Young's designation, successful in English, was only one of several candidates proposed between 1810 and 1867: indo-germanique (Conrad Malte-Brun, 1810), japetisk (Rasmus Christian Rask, 1815), Indo-Germanisch (Julius Klaproth, 1823), indisch-teutsch (F. Schmitthenner, 1826), sanskritisch (Wilhelm von Humboldt, 1827), indokeltisch (A. F. Pott, 1840), arioeuropeo (Graziadio Isaia Ascoli, 1854), Aryan (Max Müller, 1861) and aryaque (H. Chavée, 1867). These men were all polyglots and prodigies in languages. Klaproth, author of the successful German-language candidate, Indo-Germanisch, who criticised Jones for his uncritical method, knew Chinese, Japanese, Tibetan and a number of other languages with their scripts. The concept of a Biblical Ursprache appealed to their imagination. As hope of finding it gradually died they fell back on the growing concept of common Indo-European spoken by nomadic tribes on the plains of Eurasia, and although they made a good case that this language can be deduced by the methods of comparative linguistics, in fact that is not how they obtained it. It was the one case in which their efforts to find the Ursprache succeeded.
The model is due in its most strict formulation to the Neogrammarians. The model relies on earlier conceptions of William Jones, Franz Bopp and August Schleicher by adding the exceptionlessness of the sound laws and the regularity of the process. The early neogrammarian perhaps most responsible for establishing the link to Darwinism was August Schleicher. That he was comparing his Stammbaum, or family tree of languages, to Darwin's presentation of evolution shortly after that presentation, is proved by the open letter he wrote in 1863 to Ernst Haeckel, published posthumously, however. In 1869, Haeckel had suggested he read Origin of Species.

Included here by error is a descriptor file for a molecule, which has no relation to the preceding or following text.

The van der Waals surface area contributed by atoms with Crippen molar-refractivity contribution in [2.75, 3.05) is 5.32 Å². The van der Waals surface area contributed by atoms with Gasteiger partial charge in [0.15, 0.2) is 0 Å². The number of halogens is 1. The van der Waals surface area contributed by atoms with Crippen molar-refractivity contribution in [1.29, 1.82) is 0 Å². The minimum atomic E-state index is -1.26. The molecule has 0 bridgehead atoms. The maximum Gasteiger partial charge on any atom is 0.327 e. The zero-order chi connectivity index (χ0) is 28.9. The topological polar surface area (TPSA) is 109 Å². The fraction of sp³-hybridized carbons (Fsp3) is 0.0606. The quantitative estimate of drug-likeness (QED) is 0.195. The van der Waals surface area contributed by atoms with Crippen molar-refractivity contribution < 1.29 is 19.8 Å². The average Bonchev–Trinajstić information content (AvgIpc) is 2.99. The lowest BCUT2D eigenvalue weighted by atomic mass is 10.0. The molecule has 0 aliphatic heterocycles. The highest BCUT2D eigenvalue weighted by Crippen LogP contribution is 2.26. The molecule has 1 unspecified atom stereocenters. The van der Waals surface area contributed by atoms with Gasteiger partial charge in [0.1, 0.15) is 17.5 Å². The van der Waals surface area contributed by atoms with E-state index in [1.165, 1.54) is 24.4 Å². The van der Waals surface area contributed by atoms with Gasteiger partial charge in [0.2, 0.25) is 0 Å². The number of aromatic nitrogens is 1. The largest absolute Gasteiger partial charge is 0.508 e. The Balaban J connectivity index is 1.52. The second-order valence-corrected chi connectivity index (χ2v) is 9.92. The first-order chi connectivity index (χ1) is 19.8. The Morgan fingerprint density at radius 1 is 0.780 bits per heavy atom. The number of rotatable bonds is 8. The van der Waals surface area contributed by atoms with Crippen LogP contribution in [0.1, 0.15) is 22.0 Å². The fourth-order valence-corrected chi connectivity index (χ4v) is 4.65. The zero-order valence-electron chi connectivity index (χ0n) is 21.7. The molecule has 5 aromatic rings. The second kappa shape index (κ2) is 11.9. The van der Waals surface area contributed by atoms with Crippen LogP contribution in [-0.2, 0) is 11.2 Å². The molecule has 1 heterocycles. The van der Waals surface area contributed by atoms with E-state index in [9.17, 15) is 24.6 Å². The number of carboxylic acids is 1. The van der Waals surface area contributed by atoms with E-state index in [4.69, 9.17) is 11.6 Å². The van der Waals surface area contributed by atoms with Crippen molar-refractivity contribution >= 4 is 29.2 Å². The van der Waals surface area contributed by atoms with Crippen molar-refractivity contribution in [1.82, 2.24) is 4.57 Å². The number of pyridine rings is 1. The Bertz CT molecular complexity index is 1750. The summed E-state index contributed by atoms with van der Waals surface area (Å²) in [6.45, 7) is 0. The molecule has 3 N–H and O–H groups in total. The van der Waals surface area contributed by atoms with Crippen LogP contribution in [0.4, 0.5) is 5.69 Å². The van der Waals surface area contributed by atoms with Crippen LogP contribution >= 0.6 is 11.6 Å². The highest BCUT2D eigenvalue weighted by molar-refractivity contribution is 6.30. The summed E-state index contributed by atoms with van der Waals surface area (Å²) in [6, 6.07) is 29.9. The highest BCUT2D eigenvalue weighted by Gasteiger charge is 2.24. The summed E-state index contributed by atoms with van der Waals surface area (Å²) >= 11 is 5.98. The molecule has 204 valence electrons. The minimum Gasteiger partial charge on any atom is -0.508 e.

After reading it Schleicher wrote Die Darwinische Theorie und die Sprachwissenschaft, "Darwinism tested by the Science of Language." In a scenario reminiscent of that between Darwin and Wallace over the discovery of evolution (both discovered it independently), Schleicher endorsed Darwin's presentation, but criticised it for not inserting any species. He then presented a Stammbaum of languages, which, however, was not the first he had published.
The evolution of languages was not the source of Darwin's theory of evolution. He had based that on variation of species, such as he had observed in finches in the Galapagos Islands, who had appeared to be modifications of a common ancestor. Selection of domestic species to produce a new variety also played a role in his conclusions. The first edition of Origin of Species in 1859 discusses the language tree as though de novo under the topic of classification. Darwin criticises the synchronic method devised by Linnaeus, suggesting that it be replaced by a "natural arrangement" based on evolution. He says: